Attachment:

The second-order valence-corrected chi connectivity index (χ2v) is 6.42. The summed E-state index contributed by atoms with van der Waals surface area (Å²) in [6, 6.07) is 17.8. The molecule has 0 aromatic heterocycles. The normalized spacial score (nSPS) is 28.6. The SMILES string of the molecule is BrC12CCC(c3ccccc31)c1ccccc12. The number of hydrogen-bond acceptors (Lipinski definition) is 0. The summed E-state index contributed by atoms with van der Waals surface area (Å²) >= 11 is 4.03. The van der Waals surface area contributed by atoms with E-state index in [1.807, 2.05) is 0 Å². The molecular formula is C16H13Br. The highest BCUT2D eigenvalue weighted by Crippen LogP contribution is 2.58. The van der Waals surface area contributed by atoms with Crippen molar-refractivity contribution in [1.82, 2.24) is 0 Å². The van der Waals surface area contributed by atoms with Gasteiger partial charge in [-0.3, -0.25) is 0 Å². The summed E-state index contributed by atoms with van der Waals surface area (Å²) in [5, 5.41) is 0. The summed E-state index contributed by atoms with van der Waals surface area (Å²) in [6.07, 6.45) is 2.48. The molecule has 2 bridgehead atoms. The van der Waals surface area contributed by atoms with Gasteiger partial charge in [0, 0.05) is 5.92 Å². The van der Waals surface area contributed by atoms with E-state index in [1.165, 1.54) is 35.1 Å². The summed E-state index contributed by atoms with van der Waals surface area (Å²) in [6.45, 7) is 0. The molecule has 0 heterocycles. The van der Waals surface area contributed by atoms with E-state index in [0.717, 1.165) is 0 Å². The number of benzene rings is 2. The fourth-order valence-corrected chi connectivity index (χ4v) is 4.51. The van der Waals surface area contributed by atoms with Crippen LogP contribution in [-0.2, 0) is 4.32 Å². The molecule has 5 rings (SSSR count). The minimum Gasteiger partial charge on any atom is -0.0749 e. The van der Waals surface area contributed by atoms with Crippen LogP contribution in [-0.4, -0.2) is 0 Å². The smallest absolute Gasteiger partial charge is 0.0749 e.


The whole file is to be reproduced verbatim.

The second-order valence-corrected chi connectivity index (χ2v) is 6.42. The summed E-state index contributed by atoms with van der Waals surface area (Å²) in [6, 6.07) is 17.8. The molecule has 0 aromatic heterocycles. The normalized spacial score (nSPS) is 28.6. The SMILES string of the molecule is BrC12CCC(c3ccccc31)c1ccccc12. The number of hydrogen-bond acceptors (Lipinski definition) is 0. The summed E-state index contributed by atoms with van der Waals surface area (Å²) >= 11 is 4.03. The van der Waals surface area contributed by atoms with E-state index in [1.807, 2.05) is 0 Å². The molecular formula is C16H13Br. The highest BCUT2D eigenvalue weighted by Crippen LogP contribution is 2.58. The van der Waals surface area contributed by atoms with Crippen molar-refractivity contribution in [1.82, 2.24) is 0 Å². The van der Waals surface area contributed by atoms with Gasteiger partial charge in [-0.3, -0.25) is 0 Å². The summed E-state index contributed by atoms with van der Waals surface area (Å²) in [5, 5.41) is 0. The summed E-state index contributed by atoms with van der Waals surface area (Å²) in [6.07, 6.45) is 2.48. The molecule has 2 bridgehead atoms. The van der Waals surface area contributed by atoms with Gasteiger partial charge in [0, 0.05) is 5.92 Å². The van der Waals surface area contributed by atoms with E-state index in [1.165, 1.54) is 35.1 Å². The summed E-state index contributed by atoms with van der Waals surface area (Å²) in [6.45, 7) is 0. The molecule has 0 heterocycles. The van der Waals surface area contributed by atoms with E-state index in [0.717, 1.165) is 0 Å². The number of benzene rings is 2. The fourth-order valence-corrected chi connectivity index (χ4v) is 4.51. The van der Waals surface area contributed by atoms with Crippen LogP contribution in [-0.2, 0) is 4.32 Å². The molecule has 5 rings (SSSR count). The minimum Gasteiger partial charge on any atom is -0.0749 e. The van der Waals surface area contributed by atoms with Crippen LogP contribution in [-0.4, -0.2) is 0 Å². The smallest absolute Gasteiger partial charge is 0.0749 e.